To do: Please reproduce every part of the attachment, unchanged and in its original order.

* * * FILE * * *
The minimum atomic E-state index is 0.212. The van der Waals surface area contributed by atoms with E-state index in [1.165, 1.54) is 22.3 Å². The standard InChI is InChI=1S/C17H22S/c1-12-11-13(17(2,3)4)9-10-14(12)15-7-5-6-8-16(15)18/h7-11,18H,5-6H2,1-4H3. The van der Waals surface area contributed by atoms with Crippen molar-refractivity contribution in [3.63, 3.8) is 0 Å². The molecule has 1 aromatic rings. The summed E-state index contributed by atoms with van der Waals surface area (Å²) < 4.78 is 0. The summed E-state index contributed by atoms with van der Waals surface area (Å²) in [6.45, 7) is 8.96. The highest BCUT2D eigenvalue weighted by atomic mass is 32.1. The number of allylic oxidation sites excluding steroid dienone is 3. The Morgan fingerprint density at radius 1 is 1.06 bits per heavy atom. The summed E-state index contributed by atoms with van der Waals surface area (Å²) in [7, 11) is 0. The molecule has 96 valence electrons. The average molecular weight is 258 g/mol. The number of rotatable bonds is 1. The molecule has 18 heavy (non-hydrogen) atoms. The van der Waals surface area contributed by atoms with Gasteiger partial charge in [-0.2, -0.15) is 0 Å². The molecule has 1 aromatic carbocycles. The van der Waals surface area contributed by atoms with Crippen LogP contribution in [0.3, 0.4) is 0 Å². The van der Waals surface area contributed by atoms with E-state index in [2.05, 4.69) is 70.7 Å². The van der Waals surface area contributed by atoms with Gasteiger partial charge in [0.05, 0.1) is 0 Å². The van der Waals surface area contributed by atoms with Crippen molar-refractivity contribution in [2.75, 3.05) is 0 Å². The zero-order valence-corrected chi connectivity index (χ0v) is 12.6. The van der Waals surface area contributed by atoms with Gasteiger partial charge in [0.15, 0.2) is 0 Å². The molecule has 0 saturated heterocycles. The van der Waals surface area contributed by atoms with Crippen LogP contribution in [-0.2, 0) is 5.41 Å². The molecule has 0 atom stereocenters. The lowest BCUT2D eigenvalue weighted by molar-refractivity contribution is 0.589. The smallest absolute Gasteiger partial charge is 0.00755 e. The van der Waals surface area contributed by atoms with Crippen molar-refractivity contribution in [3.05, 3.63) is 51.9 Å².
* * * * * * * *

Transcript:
The minimum atomic E-state index is 0.212. The van der Waals surface area contributed by atoms with E-state index in [1.165, 1.54) is 22.3 Å². The standard InChI is InChI=1S/C17H22S/c1-12-11-13(17(2,3)4)9-10-14(12)15-7-5-6-8-16(15)18/h7-11,18H,5-6H2,1-4H3. The van der Waals surface area contributed by atoms with Crippen molar-refractivity contribution in [3.63, 3.8) is 0 Å². The molecule has 1 aromatic rings. The summed E-state index contributed by atoms with van der Waals surface area (Å²) < 4.78 is 0. The summed E-state index contributed by atoms with van der Waals surface area (Å²) in [6.45, 7) is 8.96. The highest BCUT2D eigenvalue weighted by atomic mass is 32.1. The number of allylic oxidation sites excluding steroid dienone is 3. The Morgan fingerprint density at radius 1 is 1.06 bits per heavy atom. The summed E-state index contributed by atoms with van der Waals surface area (Å²) in [7, 11) is 0. The molecule has 96 valence electrons. The average molecular weight is 258 g/mol. The number of rotatable bonds is 1. The molecule has 18 heavy (non-hydrogen) atoms. The van der Waals surface area contributed by atoms with Gasteiger partial charge in [-0.2, -0.15) is 0 Å². The molecule has 1 aromatic carbocycles. The van der Waals surface area contributed by atoms with Crippen LogP contribution in [0.3, 0.4) is 0 Å². The van der Waals surface area contributed by atoms with E-state index in [2.05, 4.69) is 70.7 Å². The van der Waals surface area contributed by atoms with Gasteiger partial charge in [0.05, 0.1) is 0 Å². The van der Waals surface area contributed by atoms with Crippen molar-refractivity contribution in [2.75, 3.05) is 0 Å². The zero-order valence-corrected chi connectivity index (χ0v) is 12.6. The van der Waals surface area contributed by atoms with Gasteiger partial charge in [0.15, 0.2) is 0 Å². The molecule has 0 saturated heterocycles. The van der Waals surface area contributed by atoms with Crippen LogP contribution in [-0.2, 0) is 5.41 Å². The molecule has 0 atom stereocenters. The lowest BCUT2D eigenvalue weighted by molar-refractivity contribution is 0.589. The smallest absolute Gasteiger partial charge is 0.00755 e. The van der Waals surface area contributed by atoms with Crippen molar-refractivity contribution in [3.05, 3.63) is 51.9 Å².